Re: An alternative to ST and AAT

Gerrit Hanenburg (
Mon, 11 Nov 1996 09:22:55 GMT (Paul Crowley) wrote:

>The male A. afarensis humerus was about the
>same length as in both H.s.s. and chimps. The difference in
>arm length comes from the ulna; and the male A.afarensis ulna is
>almost the length of the male chimp's -- much longer than in H.s.s.

The ulna/humerus length index of A.afarensis of ~91% (chimpanzee
mean=95%,r=88-101% and modern human mean=80%,r=74-88%) is indeed
closer to the chimpanzee mean and outside the human range,but the
estimate is based on the AL 137-50 humerus (incomplete) and the AL
438-1 ulna. These do not belong to the same individual. Thus
reliability is in question. Nevertheless I stand corrected.

>The humero-femoral index is further misleading in that it ignores
>body size. Australo total leg length was much too small in
>relation to body size for what we would regard as effective
>bipedalism. And the relatively large feet don't belong. IOW
>Lucy waddled.

Lucy's relative leglength is comparable to that of bonobo's (which btw
are relatively longlegged compared to common chimpanzees) and the
relative length of the pedal phalanges of A.afarensis falls outside
the range of Pan and is closer to the human mean.
But this gives little information about the exact form of bipedalism.
Waddling is mainly determined by the distance which the center of
gravity has to move laterally in order to balance over the stance leg.
This distance decreases if you have a high bicondylar angle,which is
about 1 deg. in chimpanzees but up to 15 deg. in A.afarensis (AL
Even if Lucy waddled that doesn't mean her form of bipedalism was not
effective in relation to her goals (efficiency is something different
and you shouldn't confuse the two).

>It is very strange for a bipedal animal; we're constantly told
>that the whole point of bipedalism was to enable a more effective
>progression on the ground. As you know, I don't buy this, but it
>is surprising that, once bipedalism had been achieved, the selective
>pressures towards a good running and striding capability were
>restrained for some 2.5 Myr.

I wonder how you arrived at the figure of 2.5Myr. It seems a little
long. But anyway,certain features may be maintained because they are
adaptive,while others don't develop because they aren't needed.
Compromise anatomy can be better than specialization.
Chimps are a good example.

>I'm ruling out the standard primate arboreality - that which
>requires four prehensile limbs and enables sleeping in trees.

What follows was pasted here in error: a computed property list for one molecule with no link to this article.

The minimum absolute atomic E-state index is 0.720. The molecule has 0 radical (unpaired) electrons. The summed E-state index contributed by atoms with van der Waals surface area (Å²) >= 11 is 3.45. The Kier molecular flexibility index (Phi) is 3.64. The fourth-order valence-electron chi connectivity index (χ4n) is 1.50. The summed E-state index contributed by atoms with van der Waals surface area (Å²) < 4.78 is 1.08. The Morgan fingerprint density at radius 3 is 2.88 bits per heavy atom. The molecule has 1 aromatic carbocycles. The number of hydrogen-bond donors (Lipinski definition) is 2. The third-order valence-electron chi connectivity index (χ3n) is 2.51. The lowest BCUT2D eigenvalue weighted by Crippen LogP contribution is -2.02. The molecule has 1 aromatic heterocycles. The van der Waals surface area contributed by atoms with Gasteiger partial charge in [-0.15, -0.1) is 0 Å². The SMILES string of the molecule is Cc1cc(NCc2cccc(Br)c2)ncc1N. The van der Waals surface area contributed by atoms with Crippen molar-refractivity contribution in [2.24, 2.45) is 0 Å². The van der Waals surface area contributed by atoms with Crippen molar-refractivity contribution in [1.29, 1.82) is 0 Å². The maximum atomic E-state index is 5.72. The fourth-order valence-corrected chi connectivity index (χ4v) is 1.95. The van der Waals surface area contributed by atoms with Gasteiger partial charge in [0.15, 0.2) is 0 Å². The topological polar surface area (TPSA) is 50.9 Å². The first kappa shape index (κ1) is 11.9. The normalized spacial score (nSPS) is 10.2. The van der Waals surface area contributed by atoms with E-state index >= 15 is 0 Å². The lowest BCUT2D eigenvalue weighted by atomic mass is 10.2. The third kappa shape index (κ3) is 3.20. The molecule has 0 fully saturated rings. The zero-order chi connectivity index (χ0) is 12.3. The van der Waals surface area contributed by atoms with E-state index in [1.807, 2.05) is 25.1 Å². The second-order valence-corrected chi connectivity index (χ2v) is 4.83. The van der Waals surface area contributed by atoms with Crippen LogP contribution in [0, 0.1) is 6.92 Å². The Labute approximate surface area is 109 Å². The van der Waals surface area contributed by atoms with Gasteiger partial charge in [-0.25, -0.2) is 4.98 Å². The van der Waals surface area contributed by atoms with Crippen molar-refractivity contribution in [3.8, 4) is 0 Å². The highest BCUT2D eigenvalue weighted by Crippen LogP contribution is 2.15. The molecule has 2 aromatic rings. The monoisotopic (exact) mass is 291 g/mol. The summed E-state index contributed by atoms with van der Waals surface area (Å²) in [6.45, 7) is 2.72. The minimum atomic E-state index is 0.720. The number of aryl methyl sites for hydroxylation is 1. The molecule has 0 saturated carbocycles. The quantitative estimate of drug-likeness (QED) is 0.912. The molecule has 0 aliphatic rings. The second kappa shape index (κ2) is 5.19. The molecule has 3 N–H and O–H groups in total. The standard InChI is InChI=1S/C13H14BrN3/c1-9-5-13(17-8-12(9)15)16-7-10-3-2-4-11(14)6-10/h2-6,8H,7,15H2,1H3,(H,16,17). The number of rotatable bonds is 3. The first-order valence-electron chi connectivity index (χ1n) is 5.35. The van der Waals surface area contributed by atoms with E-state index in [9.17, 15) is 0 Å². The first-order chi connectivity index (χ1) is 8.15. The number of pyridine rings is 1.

>(The retention of such limbs would prevent bipedalism.)
>I'm suggesting that one particular ability - that of climbing
>_vertical_ poles where there are no side branches and minimal
>hand- and foot-holds.
>For a hominid to achieve this without aids, it would need long arms,
>short legs and large feet, which is exactly what we have in
>the australos. A degree of curvature in the phalanges might
>also be helpful.

If you can climb a vertical pole then you can climb any tree with a
similar diameter. Side branches make it even easier because they
provide hand and footholds.
And once an animal like Lucy was in the tree it could build a nest and
sleep in it.

>> A longer leg has its advantages in a setting were you have to cover a
>> larger range (it makes bipedalism more efficient by increasing stride
>> length and decreasing stride frequency)
>So why was a shorter leg maintained for 2.5 Myr?

Because long legs get in the way when climbing trees and A.afarensis
didn't have to rely on very efficient long distance travel like Homo
erectus (with its larger home range) did.
Ecological circumstances didn't favor a longer leg.

>Protein can substitute for both carbohydrates and fat.

Metabolic efficiency of protein is less than that of fat and
carbohydrate. If the diet is low in fat and carbohydrates,proteins are
used for energy. That means you can no longer use them for structural
or enzymatic purposes.
But there are other problems when you have to rely on protein for
energy. Before conversion to glucose or fat aminoacids become
deaminated in the liver. Since the liver has only a limited ability
the convert ammonia to urea a high protein intake will lead to toxic
levels of ammonia in the blood. Second,you will need a considerable
amount of fresh water to excrete urea.
You can't life for extended periods on a diet with a protein content
that exceeds 50% of total calories. Even Alaskan Eskimos,who have the
highest protein intake,have a diet in which protein contributes only
22-25% of total calories.

>Protein is an essential part of the diet and it's glaringly missing from
>inland theories of hominid evolution.

Many nuts have a high protein content and are generally also rich in
fat and carbohydrates. The protein of mongongo nuts,for
example,accounts for ar least 10% of total calories of the !Kung. This
is adequate to meet the minimum daily protein requirement of an adult.
Fruits,eggs,insects and small mammals can add to that.

>How could Lucy have waddled
>in the direction of the circling vultures and expect to get to the
>kill before all the other predators doing the same?

I suspect Lucy didn't do that at all.

>Why was waddling selected for anyway?

Apart from the fact that we don't know exactly how Lucy
walked,waddling to get somewhere is probably better than not getting
there at all.